Behind Swedish Wage Equality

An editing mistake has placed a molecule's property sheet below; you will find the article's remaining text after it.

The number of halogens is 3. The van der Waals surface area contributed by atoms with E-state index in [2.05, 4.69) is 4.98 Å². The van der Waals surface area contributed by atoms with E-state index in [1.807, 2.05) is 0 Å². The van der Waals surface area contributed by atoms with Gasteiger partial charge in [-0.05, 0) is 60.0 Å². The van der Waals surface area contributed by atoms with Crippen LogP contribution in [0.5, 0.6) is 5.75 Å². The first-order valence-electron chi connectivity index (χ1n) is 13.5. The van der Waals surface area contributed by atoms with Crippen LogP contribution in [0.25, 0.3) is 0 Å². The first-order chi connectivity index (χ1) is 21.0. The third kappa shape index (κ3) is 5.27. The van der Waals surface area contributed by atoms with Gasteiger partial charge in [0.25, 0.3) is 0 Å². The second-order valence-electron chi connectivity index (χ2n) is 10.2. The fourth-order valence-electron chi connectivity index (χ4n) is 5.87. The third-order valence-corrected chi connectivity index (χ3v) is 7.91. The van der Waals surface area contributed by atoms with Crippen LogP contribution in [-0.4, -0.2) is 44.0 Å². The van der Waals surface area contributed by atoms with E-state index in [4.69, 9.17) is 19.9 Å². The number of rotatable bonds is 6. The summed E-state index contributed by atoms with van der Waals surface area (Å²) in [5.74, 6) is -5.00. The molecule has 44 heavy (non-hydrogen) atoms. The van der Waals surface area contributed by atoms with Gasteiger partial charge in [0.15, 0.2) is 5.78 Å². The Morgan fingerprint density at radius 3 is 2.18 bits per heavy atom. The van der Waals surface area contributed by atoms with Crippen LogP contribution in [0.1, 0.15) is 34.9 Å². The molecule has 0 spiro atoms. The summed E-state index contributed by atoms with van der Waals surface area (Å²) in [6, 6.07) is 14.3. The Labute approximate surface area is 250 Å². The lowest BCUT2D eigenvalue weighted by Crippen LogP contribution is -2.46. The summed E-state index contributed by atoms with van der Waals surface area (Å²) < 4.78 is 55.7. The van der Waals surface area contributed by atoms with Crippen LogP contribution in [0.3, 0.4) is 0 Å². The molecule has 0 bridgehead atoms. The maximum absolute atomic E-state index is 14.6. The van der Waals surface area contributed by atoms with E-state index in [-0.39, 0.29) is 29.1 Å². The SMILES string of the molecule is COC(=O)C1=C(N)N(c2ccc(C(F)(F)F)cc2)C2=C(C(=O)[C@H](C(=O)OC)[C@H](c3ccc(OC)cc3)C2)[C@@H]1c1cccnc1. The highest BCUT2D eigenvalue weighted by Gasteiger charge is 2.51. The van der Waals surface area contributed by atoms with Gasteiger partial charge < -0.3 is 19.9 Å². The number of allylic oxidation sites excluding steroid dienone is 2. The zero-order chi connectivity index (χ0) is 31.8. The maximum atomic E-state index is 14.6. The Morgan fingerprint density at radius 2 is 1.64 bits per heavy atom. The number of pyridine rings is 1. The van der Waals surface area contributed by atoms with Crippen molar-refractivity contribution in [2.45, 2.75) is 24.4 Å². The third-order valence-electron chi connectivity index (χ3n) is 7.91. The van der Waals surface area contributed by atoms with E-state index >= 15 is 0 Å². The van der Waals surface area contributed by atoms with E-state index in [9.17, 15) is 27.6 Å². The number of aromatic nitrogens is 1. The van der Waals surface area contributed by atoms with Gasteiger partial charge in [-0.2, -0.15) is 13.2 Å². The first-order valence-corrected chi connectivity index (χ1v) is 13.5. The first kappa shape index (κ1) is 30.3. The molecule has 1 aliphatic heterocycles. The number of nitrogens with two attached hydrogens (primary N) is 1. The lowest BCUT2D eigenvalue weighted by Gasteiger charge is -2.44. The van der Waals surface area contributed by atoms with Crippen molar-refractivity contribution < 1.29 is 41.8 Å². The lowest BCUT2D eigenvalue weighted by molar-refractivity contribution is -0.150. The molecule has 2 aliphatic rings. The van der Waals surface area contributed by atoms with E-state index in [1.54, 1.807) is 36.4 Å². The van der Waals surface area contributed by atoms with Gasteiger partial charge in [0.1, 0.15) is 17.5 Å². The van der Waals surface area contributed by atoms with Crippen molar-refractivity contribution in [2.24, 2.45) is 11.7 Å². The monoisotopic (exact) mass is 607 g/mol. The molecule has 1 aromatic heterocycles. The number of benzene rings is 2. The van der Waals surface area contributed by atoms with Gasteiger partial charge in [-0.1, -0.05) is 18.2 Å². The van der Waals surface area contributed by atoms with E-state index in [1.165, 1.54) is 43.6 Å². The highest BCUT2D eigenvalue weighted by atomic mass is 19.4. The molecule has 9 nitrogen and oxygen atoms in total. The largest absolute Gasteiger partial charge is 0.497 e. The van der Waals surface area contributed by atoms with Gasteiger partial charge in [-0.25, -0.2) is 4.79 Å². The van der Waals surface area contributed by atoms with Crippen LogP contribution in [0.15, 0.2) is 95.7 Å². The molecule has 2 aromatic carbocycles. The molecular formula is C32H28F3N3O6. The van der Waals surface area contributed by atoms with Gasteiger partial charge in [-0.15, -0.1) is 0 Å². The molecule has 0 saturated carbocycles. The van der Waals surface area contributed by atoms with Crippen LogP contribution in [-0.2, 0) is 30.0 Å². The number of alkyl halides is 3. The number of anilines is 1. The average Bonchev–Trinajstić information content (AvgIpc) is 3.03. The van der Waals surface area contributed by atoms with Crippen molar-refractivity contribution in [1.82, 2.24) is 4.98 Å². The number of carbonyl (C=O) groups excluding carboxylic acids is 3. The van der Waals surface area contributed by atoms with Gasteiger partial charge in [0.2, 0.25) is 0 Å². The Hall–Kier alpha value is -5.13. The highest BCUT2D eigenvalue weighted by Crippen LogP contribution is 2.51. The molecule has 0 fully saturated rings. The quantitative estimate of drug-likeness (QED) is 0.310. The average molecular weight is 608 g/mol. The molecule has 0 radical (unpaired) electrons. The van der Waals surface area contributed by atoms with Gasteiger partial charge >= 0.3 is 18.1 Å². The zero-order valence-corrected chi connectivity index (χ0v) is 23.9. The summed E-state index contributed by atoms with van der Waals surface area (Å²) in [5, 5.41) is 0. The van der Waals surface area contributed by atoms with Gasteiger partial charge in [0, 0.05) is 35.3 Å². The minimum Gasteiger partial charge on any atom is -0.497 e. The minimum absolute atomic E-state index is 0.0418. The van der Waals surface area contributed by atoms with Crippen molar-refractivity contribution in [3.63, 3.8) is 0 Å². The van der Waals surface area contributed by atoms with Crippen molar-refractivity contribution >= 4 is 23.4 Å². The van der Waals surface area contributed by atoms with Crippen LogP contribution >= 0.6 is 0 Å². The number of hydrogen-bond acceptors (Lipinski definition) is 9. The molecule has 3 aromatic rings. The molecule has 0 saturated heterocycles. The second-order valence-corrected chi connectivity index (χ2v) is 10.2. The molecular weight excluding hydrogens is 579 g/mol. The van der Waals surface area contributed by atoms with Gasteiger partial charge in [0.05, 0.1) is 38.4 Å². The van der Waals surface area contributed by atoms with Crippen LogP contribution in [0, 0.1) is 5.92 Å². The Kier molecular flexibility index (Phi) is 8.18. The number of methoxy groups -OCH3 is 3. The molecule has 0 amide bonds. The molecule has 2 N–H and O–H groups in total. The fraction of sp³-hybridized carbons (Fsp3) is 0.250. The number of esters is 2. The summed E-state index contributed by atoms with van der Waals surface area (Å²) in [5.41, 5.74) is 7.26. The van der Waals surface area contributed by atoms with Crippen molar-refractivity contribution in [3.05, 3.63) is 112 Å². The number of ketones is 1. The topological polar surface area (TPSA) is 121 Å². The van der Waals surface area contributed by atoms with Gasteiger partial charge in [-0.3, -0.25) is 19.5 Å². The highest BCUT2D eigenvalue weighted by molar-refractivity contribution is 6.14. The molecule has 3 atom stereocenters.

This chapter wraps up the analysis of solidarism's development through the 1950s with historical evidence showing how employers strongly favored continued wage compression, a fact that thoroughly undermines the mythology that employers reluctantly traded centralized negotiation of an egalitarian structure of wages across firms and industries in exchange for the labor confederation's suppression of wage militancy. Wage solidarism and restraint, consensually pursued in multiindustry collective bargaining, generated endemic labor scarcity, which in turn gave rise to a profusion of welfare capitalist benefits offered by firms to attract and retain labor. The employers’ confederation proved unsuccessful in unilaterally suppressing this resurgent segmentalism, and these difficulties help explain employer support for welfare state politics during the 1940s and 1950s.
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